Then why are things like vairAgya considered prerequisites for self-realization, if (in my book) self-realization is a prerequisite for being able to satisfy the vairAgya requirement? How can an apparent separate self prepare or practice something like uparati (one of the shamAdi ShaTka sampatti), without it being completely fake? In my experience, uparati is only possible (and completely effortless) once you have realized the self. So the whole things seems backwards to me.

One explanation is that here Shankara is talking about final Self-realization in which there is no falling back to the old conditioning. But that implies that it is possible to realize the self clearly but, out of conditioning, fall back to the old patterns. (I’m not sure what traditional Advaita’s stance on this is yet). I may have answered my own question but I’d love to hear what you have to say about it!

Continue reading

Q.504 – Covid and Enlightenment

Q: According to Advaita, God is  ONE, and manifestations are  many. The term ‘God’ is also called ‘Consciousness/Awareness’. It is a fundamental principle that there is nothing beyond Consciousness; everything arising from  Consciousness is Consciousness only. Dualities such as good-bad are not found in Consciousness.

If all this is the case, can the  virus COVID-19,  which is  shaking the world,  also be termed  as ‘Consciousness’?

A: Yes indeed – the substantial reality of Covid is also Consciousness, since there is only Consciousness. It is like the metaphor – bangle, chain and ring are all only gold.

But in the empirical reality of the world, the form of Covid brings disease whereas the form of vaccination brings protection from disease. No real problem – Consciousness is not affected by any of it!

Q: Thank you very much for your reply. However I have the grievance that I, the individualized spirit, cannot stop worrying  about the distress caused  practically , even though my ego mind is convinced with the theory of Advaita.

How can I reconcile the practical difficulties which  I face  with the teaching of advaita? What  you have stated is  only based on Advaita theory. I am badly hit by the above disease. Please advise.

Continue reading

Q.502 Brahman and Awareness

Q1.     Many advaita teachings suggest that on the absolute level of reality, there are no objects, no people, no selves, and many times, people will say that, ‘from awareness’ point of view, there is just awareness’… However, in my experience it seems that awareness has the ability to know finite objects because ‘I’ (awareness) am the observer of thoughts, feelings, and sensations (all finite objects). So how can we say that from awareness’ point of view there are no objects, when awareness is aware of finite things? To piggyback off of this, is there some way to differentiate between the witnessing position and the absolute viewpoint? because I think this is where I am really getting mixed up.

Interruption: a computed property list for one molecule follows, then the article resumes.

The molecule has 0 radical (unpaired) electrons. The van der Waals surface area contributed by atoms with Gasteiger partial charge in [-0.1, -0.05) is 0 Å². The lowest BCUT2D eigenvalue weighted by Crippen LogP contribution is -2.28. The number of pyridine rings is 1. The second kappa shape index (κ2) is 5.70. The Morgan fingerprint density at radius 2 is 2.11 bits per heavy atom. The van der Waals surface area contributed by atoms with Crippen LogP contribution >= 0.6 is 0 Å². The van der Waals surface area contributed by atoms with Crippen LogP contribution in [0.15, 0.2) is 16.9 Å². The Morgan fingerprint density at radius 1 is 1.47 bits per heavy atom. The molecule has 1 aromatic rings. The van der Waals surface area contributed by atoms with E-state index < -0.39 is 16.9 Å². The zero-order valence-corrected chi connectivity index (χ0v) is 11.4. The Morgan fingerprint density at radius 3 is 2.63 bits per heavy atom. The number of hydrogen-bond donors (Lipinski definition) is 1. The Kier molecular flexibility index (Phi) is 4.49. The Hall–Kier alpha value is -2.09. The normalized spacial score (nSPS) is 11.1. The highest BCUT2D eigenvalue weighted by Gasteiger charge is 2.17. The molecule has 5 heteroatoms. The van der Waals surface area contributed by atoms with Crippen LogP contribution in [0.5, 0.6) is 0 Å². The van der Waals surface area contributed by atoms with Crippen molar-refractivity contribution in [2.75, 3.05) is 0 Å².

Q2.     Why does it seem that awareness can know something finite when it is infinite? I’ve heard from certain advaita teachers that consciousness takes the form of the mind in order to know finite objects, but this confuses me because that would imply that awareness becomes the mind, but is also simultaneously aware of the mind. It seems a little far fetched in my opinion, but maybe I’m just not understanding it completely.

A: I never use the term ‘awareness’ for precisely this sort of reason. It is a term used by Nisargadatta and his disciples and causes much confusion. I only use it in the context of X being ‘aware of’ Y, in duality.

The non-dual reality in Advaita is called Brahman, strictly speaking. Being non-dual, it has no ‘attributes’ If it had the attribute X, this would mean that it could not be ‘not-X’, which would then negate the fact that Brahman is said to be unlimited or infinite (anantam). You might find the 3-part post beginning useful.

Continue reading

Desire and Enlightenment

Following an extended, off-line discussion, I have added a new sub-section to Volume 1 of my next book, ‘Confusions in Advaita Vedanta’ and I am posting this below. I am currently in the process of editing the proof copy of the book and it will be published by Indica Books in Varanasi, hopefully in 2022. Details will, of course, be provided as soon as it is available. It will be printed in hardback and paperback but unfortunately not in electronic format.


It was mentioned in 2.g that desire stems from the belief that we are lacking something in our life, and that acquiring the desired object (gross or subtle) will somehow make us complete. The fact that this appears actually to happen albeit only for a short time, if we get the object, reinforces this belief. When Self-ignorance is removed, it is realized that we actually are the complete, infinite Brahman. Accordingly, it is reasonable, natural and, indeed, inevitable that desires are effectively dissolved instantly. There is nothing other than me that I lack and could want. (The proviso here is that some desires may seem not to have disappeared because the associated action was habitual. This is discussed at length in 3.s – pratibandha-s.)